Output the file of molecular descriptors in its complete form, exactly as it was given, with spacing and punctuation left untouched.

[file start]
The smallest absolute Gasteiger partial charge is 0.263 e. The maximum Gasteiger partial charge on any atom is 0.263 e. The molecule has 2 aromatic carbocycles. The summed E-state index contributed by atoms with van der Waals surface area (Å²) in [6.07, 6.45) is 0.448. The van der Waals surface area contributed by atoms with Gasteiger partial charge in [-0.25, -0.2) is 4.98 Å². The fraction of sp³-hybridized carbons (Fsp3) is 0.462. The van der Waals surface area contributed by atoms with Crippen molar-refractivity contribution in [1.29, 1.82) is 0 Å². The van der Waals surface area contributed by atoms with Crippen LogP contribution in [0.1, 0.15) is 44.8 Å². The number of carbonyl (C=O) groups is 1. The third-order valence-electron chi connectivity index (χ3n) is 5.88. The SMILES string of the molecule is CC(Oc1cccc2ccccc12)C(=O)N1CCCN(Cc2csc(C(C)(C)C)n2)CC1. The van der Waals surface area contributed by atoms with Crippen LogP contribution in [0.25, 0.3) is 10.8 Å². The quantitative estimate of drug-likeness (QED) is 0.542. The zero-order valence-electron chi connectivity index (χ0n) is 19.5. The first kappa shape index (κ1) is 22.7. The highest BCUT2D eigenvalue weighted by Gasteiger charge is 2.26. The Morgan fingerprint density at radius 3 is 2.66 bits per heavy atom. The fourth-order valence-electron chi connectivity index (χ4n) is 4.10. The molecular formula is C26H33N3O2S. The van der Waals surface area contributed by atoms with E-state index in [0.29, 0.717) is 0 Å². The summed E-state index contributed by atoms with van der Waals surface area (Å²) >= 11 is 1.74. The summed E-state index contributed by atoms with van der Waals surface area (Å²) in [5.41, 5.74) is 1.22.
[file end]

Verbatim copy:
The smallest absolute Gasteiger partial charge is 0.263 e. The maximum Gasteiger partial charge on any atom is 0.263 e. The molecule has 2 aromatic carbocycles. The summed E-state index contributed by atoms with van der Waals surface area (Å²) in [6.07, 6.45) is 0.448. The van der Waals surface area contributed by atoms with Gasteiger partial charge in [-0.25, -0.2) is 4.98 Å². The fraction of sp³-hybridized carbons (Fsp3) is 0.462. The van der Waals surface area contributed by atoms with Crippen molar-refractivity contribution in [1.29, 1.82) is 0 Å². The van der Waals surface area contributed by atoms with Crippen LogP contribution in [0.1, 0.15) is 44.8 Å². The number of carbonyl (C=O) groups is 1. The third-order valence-electron chi connectivity index (χ3n) is 5.88. The SMILES string of the molecule is CC(Oc1cccc2ccccc12)C(=O)N1CCCN(Cc2csc(C(C)(C)C)n2)CC1. The van der Waals surface area contributed by atoms with Crippen LogP contribution in [0.25, 0.3) is 10.8 Å². The quantitative estimate of drug-likeness (QED) is 0.542. The zero-order valence-electron chi connectivity index (χ0n) is 19.5. The first kappa shape index (κ1) is 22.7. The highest BCUT2D eigenvalue weighted by Gasteiger charge is 2.26. The Morgan fingerprint density at radius 3 is 2.66 bits per heavy atom. The fourth-order valence-electron chi connectivity index (χ4n) is 4.10. The molecular formula is C26H33N3O2S. The van der Waals surface area contributed by atoms with E-state index in [0.29, 0.717) is 0 Å². The summed E-state index contributed by atoms with van der Waals surface area (Å²) >= 11 is 1.74. The summed E-state index contributed by atoms with van der Waals surface area (Å²) in [5.41, 5.74) is 1.22.